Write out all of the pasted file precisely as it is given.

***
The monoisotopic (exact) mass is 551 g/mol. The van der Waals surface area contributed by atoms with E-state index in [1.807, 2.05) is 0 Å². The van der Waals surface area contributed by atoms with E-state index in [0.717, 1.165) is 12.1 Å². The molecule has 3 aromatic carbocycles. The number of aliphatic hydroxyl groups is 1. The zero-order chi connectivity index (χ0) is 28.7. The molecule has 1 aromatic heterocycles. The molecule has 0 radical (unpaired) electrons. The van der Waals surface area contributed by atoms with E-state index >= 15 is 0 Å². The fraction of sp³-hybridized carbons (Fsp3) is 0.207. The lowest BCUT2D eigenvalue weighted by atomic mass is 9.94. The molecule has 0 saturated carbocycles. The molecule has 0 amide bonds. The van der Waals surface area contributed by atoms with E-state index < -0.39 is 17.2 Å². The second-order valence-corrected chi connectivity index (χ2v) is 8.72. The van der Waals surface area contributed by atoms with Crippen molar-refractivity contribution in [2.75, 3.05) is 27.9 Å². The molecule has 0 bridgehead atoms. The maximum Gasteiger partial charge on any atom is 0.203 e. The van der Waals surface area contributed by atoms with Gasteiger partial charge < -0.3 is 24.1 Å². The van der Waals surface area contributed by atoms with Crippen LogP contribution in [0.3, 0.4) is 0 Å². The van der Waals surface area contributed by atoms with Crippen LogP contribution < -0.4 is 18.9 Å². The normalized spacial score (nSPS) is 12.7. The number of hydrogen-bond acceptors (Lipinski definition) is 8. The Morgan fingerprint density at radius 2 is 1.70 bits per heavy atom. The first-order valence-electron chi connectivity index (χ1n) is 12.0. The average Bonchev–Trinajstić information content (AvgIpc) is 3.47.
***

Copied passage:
The monoisotopic (exact) mass is 551 g/mol. The van der Waals surface area contributed by atoms with E-state index in [1.807, 2.05) is 0 Å². The van der Waals surface area contributed by atoms with E-state index in [0.717, 1.165) is 12.1 Å². The molecule has 3 aromatic carbocycles. The number of aliphatic hydroxyl groups is 1. The zero-order chi connectivity index (χ0) is 28.7. The molecule has 1 aromatic heterocycles. The molecule has 0 radical (unpaired) electrons. The van der Waals surface area contributed by atoms with E-state index >= 15 is 0 Å². The fraction of sp³-hybridized carbons (Fsp3) is 0.207. The lowest BCUT2D eigenvalue weighted by atomic mass is 9.94. The molecule has 0 saturated carbocycles. The molecule has 0 amide bonds. The van der Waals surface area contributed by atoms with E-state index < -0.39 is 17.2 Å². The second-order valence-corrected chi connectivity index (χ2v) is 8.72. The van der Waals surface area contributed by atoms with Crippen molar-refractivity contribution in [2.75, 3.05) is 27.9 Å². The molecule has 0 bridgehead atoms. The maximum Gasteiger partial charge on any atom is 0.203 e. The van der Waals surface area contributed by atoms with Gasteiger partial charge < -0.3 is 24.1 Å². The van der Waals surface area contributed by atoms with Crippen LogP contribution in [0.3, 0.4) is 0 Å². The van der Waals surface area contributed by atoms with Crippen LogP contribution < -0.4 is 18.9 Å². The normalized spacial score (nSPS) is 12.7. The number of hydrogen-bond acceptors (Lipinski definition) is 8. The Morgan fingerprint density at radius 2 is 1.70 bits per heavy atom. The first-order valence-electron chi connectivity index (χ1n) is 12.0. The average Bonchev–Trinajstić information content (AvgIpc) is 3.47.